Investigating the effect of Magnesium on the Oxygen Production of Euglena Gracilis cells.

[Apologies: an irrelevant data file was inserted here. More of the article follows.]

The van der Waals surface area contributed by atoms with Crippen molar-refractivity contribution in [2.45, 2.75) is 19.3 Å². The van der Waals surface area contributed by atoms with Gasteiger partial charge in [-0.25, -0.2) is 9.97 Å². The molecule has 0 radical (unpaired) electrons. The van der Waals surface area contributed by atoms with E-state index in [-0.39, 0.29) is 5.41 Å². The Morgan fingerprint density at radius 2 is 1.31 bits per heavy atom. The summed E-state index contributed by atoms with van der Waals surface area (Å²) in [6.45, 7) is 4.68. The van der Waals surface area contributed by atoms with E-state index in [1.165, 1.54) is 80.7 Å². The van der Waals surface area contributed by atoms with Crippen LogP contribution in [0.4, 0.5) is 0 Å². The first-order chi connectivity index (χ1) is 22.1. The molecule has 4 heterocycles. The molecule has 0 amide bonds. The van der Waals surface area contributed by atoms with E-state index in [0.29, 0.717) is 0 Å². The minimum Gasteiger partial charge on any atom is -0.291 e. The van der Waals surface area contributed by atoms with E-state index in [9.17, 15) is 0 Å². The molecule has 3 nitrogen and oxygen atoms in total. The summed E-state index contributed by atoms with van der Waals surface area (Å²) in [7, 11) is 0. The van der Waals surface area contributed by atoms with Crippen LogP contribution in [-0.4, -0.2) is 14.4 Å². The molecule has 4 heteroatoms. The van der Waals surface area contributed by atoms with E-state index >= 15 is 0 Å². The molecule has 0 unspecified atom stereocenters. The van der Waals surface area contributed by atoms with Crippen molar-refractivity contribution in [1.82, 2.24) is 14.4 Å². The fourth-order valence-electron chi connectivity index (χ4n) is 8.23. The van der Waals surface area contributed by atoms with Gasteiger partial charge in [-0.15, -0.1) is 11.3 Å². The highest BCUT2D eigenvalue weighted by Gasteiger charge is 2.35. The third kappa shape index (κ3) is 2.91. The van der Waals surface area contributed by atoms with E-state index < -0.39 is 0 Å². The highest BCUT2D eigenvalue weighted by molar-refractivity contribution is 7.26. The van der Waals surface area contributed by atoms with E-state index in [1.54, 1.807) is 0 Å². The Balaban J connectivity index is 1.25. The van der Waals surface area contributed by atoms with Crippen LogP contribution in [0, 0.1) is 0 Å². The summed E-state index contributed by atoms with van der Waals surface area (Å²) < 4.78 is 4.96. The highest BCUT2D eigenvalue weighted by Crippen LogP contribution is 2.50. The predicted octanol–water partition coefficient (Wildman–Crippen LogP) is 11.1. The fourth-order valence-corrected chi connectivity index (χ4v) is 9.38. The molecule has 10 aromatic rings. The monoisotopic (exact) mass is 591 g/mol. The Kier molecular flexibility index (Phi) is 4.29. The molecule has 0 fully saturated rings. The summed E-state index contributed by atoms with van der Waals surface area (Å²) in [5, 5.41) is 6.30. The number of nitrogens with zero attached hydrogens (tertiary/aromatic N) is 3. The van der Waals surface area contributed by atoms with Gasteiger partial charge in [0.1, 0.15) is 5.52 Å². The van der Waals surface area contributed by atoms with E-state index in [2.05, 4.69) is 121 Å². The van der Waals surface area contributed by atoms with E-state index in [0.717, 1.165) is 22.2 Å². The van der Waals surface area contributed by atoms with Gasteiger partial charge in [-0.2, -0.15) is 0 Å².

This experiment aims to shed more light on the correlation between different levels of magnesium ions and oxygen production (photosynthetic rates) of Euglena gracilis. This is of particular relevance with regards to salmon ecosystems, since an increased productivity of Euglena, which form the base of the freshwater salmon food web, could result in an increased oxygen level and abundance of prey, both of which are vital for salmon growth and development. There were three different magnesium levels, 0.049 mg/mL, 0.02 mg/mL and 0 mg/mL (control). Five replicates for each magnesium level were incubated for 18 hours under a light-only cycle to allow for maximum photosynthetic activity. The initial value and final values were measured and recorded for both oxygen concentration and cell count, which allowed us to find the change in oxygen production per cell for each magnesium treatment. Following this, the mean change in oxygen production per cell (n=5) was calculated per treatment, as well as a oneway ANOVA with a Tukey-Kramer test. The ANOVA showed significant differences in the means of the groups (P=0.0016), and the Tukey-Kramer test showed that the 0.049 mg/mL treatment found to be significantly different than both the 0.02 (P=0.0015) and the 0 mg/mL treatment (P= 0.0145). Whereas the 0.02 mg/mL and the 0 mg/mL were not statistically different from each other (P=0.4341). The change in oxygen production was found to be negative in all three treatments due to an inadequate light intensity which resulted in a photosynthetic rate that was less than the cellular respiration rate. Despite this, the 0.049 mg/mL experienced the smallest decrease in oxygen which could indicate that the cells experienced a higher photosynthetic rate, allowing them to better counteract the loss of oxygen from cellular respiration. Given the significant differences between the highest magnesium group and the other two groups, we were able to reject the null hypothesis in favour of our alternate hypothesis, which states that magnesium levels will affect oxygen production in E. gracilis cells.